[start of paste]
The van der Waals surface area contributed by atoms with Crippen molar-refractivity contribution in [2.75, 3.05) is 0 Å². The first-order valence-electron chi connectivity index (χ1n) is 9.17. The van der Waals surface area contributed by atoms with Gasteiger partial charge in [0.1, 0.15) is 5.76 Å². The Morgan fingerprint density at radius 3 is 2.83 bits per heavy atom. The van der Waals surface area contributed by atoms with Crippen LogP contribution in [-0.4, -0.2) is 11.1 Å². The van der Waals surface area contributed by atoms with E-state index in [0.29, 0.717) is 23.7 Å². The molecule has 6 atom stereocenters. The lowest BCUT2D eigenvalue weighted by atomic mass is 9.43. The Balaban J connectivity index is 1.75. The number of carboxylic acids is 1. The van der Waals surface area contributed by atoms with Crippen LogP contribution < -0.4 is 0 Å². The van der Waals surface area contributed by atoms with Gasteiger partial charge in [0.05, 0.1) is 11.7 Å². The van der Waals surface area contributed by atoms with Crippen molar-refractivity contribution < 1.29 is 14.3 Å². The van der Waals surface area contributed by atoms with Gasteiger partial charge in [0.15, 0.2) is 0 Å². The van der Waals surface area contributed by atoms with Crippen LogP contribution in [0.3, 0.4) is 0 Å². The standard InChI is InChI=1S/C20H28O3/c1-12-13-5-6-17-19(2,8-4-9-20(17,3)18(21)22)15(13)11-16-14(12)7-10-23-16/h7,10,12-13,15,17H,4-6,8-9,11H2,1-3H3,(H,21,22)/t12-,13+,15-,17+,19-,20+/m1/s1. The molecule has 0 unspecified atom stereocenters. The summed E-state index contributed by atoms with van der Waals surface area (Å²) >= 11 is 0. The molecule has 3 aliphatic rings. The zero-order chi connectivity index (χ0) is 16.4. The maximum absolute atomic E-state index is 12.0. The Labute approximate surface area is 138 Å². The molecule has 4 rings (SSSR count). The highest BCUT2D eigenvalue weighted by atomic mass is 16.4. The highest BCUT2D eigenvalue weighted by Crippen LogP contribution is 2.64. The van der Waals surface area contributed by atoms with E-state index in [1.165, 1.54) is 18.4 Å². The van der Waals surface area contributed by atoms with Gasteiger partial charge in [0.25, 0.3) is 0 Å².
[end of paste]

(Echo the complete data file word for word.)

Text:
The van der Waals surface area contributed by atoms with Crippen molar-refractivity contribution in [2.75, 3.05) is 0 Å². The first-order valence-electron chi connectivity index (χ1n) is 9.17. The van der Waals surface area contributed by atoms with Gasteiger partial charge in [0.1, 0.15) is 5.76 Å². The Morgan fingerprint density at radius 3 is 2.83 bits per heavy atom. The van der Waals surface area contributed by atoms with Crippen LogP contribution in [-0.4, -0.2) is 11.1 Å². The van der Waals surface area contributed by atoms with E-state index in [0.29, 0.717) is 23.7 Å². The molecule has 6 atom stereocenters. The lowest BCUT2D eigenvalue weighted by atomic mass is 9.43. The Balaban J connectivity index is 1.75. The number of carboxylic acids is 1. The van der Waals surface area contributed by atoms with Crippen LogP contribution < -0.4 is 0 Å². The van der Waals surface area contributed by atoms with Gasteiger partial charge in [0.05, 0.1) is 11.7 Å². The van der Waals surface area contributed by atoms with Crippen molar-refractivity contribution < 1.29 is 14.3 Å². The van der Waals surface area contributed by atoms with Gasteiger partial charge in [0.15, 0.2) is 0 Å². The van der Waals surface area contributed by atoms with Crippen LogP contribution in [0.3, 0.4) is 0 Å². The standard InChI is InChI=1S/C20H28O3/c1-12-13-5-6-17-19(2,8-4-9-20(17,3)18(21)22)15(13)11-16-14(12)7-10-23-16/h7,10,12-13,15,17H,4-6,8-9,11H2,1-3H3,(H,21,22)/t12-,13+,15-,17+,19-,20+/m1/s1. The molecule has 0 unspecified atom stereocenters. The summed E-state index contributed by atoms with van der Waals surface area (Å²) >= 11 is 0. The molecule has 3 aliphatic rings. The zero-order chi connectivity index (χ0) is 16.4. The maximum absolute atomic E-state index is 12.0. The Labute approximate surface area is 138 Å². The molecule has 4 rings (SSSR count). The highest BCUT2D eigenvalue weighted by atomic mass is 16.4. The highest BCUT2D eigenvalue weighted by Crippen LogP contribution is 2.64. The van der Waals surface area contributed by atoms with E-state index in [1.165, 1.54) is 18.4 Å². The van der Waals surface area contributed by atoms with Gasteiger partial charge in [0.25, 0.3) is 0 Å².